FIG. 10A illustrates a triangular clock signal distribution mesh that may be created using non Manhattan wiring. The triangular clock signal distribution mesh of FIG. 10A is constructed using 45 degree, −45 degree, 0 degree (horizontal), and 90 degree (vertical) angled wiring.

The density of the clock signal distribution mesh may vary. FIG. 10B illustrates a second embodiment of a triangular clock signal distribution mesh that has a lower density than the triangular clock distribution mesh FIG. 10A.

FIG. 10C illustrates yet another possible implementation of a triangular clock distribution mesh. The triangular clock distribution mesh of FIG. 10C only uses 45 degree, −45 degree, and 0 degree (horizontal) angled wiring.

The triangular clock signal distribution mesh structures can also be extended in various manners to create various different shaped clock domain areas. For example, FIG. 11A illustrates a triangular clock signal distribution mesh constructed using 45 degree, −45 degree, and 0 degree (horizontal) angled wiring. FIG. 11B illustrates the triangular clock signal distribution mesh of FIG. 11A extended out into a rectangular shaped area.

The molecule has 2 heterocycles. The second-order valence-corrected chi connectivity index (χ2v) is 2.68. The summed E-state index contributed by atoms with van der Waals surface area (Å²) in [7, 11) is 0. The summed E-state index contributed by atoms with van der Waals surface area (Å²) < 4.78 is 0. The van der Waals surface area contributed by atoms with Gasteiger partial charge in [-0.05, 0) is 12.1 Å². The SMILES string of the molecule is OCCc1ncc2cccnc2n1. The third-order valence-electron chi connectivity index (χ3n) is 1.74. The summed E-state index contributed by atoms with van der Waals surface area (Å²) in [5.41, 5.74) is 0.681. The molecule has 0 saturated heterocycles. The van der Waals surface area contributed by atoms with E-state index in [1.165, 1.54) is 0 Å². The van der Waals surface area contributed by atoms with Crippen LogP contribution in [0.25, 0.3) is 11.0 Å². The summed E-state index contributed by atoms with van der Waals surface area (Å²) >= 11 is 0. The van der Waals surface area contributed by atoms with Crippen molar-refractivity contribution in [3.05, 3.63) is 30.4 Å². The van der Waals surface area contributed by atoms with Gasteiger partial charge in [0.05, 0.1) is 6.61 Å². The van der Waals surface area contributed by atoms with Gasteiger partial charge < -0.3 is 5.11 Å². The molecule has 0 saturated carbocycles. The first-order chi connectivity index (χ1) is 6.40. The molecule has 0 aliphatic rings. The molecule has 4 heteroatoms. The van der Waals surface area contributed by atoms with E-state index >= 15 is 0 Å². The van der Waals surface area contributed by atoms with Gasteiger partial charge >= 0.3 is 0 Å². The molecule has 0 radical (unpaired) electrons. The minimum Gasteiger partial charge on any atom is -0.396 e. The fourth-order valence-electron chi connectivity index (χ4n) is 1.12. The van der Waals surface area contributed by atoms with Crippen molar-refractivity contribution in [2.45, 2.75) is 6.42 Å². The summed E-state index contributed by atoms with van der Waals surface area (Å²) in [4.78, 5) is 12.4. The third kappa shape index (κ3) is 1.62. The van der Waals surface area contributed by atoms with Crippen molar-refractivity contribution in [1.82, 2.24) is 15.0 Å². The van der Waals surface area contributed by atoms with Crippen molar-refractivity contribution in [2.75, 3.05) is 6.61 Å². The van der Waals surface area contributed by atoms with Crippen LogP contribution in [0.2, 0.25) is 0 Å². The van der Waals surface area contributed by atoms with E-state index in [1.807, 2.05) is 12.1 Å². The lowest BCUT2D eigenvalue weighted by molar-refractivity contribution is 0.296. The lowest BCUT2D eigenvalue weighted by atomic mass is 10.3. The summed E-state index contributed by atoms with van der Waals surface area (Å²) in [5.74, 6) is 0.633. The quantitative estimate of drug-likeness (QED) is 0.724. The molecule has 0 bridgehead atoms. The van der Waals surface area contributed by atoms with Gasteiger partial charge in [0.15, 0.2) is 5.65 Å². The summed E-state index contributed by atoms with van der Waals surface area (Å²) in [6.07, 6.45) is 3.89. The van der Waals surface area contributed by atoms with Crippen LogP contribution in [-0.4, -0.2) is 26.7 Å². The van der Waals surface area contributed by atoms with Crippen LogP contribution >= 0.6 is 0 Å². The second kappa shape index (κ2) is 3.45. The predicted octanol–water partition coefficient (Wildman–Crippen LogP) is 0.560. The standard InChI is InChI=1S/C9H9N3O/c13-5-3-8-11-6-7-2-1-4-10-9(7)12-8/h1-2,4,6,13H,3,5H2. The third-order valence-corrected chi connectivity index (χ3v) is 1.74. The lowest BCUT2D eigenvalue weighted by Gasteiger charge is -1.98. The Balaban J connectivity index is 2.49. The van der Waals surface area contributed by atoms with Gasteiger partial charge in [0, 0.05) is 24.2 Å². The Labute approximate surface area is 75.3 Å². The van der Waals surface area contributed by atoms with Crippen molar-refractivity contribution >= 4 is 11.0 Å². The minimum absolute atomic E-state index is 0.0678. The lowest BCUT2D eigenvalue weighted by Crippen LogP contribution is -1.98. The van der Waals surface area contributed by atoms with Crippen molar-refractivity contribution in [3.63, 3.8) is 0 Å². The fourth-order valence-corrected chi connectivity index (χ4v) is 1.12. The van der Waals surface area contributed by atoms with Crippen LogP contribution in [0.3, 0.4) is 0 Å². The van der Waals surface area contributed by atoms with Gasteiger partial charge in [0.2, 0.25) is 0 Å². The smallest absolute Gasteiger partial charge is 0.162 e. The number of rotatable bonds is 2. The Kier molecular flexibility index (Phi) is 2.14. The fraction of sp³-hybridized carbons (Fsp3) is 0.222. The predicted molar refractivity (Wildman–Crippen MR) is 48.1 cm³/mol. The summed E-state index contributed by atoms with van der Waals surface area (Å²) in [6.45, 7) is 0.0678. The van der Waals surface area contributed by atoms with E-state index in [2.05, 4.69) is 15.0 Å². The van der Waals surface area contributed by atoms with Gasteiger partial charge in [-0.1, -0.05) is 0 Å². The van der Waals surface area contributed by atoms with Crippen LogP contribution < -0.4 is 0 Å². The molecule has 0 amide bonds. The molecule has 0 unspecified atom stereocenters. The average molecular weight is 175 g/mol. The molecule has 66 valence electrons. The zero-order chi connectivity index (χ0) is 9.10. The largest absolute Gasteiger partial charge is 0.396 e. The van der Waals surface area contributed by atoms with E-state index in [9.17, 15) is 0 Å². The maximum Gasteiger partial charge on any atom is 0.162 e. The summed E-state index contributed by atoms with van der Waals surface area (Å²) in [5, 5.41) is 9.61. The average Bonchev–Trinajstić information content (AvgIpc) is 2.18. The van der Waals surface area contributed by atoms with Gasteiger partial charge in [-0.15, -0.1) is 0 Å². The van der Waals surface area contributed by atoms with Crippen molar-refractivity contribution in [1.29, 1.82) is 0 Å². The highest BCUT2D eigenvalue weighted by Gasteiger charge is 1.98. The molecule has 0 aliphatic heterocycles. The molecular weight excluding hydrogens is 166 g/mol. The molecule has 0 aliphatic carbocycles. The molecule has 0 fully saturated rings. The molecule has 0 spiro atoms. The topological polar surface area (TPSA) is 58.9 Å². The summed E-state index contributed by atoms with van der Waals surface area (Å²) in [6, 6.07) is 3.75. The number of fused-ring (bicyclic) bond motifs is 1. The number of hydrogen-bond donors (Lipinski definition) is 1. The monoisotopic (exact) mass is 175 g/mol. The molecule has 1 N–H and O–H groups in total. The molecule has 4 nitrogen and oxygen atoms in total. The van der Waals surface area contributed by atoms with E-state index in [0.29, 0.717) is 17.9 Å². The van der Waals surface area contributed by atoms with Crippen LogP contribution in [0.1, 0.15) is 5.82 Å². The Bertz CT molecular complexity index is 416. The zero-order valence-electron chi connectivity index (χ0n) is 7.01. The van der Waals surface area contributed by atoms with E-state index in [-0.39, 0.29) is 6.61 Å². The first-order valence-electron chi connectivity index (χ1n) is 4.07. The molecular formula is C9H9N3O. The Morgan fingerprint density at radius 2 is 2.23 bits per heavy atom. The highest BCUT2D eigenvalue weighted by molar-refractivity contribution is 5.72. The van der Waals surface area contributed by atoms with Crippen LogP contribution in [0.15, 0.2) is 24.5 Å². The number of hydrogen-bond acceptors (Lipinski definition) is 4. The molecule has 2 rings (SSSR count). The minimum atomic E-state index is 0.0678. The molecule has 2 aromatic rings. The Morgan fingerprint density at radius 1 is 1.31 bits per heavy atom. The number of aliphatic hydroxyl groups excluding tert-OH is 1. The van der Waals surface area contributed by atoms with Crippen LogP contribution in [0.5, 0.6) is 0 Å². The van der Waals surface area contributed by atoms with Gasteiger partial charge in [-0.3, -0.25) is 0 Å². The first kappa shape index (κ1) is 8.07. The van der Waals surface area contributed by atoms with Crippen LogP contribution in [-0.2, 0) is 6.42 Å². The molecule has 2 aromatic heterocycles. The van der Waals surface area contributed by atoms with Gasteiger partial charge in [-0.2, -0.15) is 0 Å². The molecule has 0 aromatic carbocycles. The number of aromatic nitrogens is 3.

Like the hexagonal clock mesh, the triangular clock signal distribution mesh structures can also be extended in asymmetrical manners such that only portions of the integrated circuit may be covered by the clock signal distribution mesh. For example, FIG. 11C illustrates an asymmetrical clock signal distribution mesh that only covers various portions of an integrated circuit. The portions of the metal layer or layers that are not occupied by the clock signal distribution mesh may be used for other integrated circuit wiring.

Combined Clock Distribution Techniques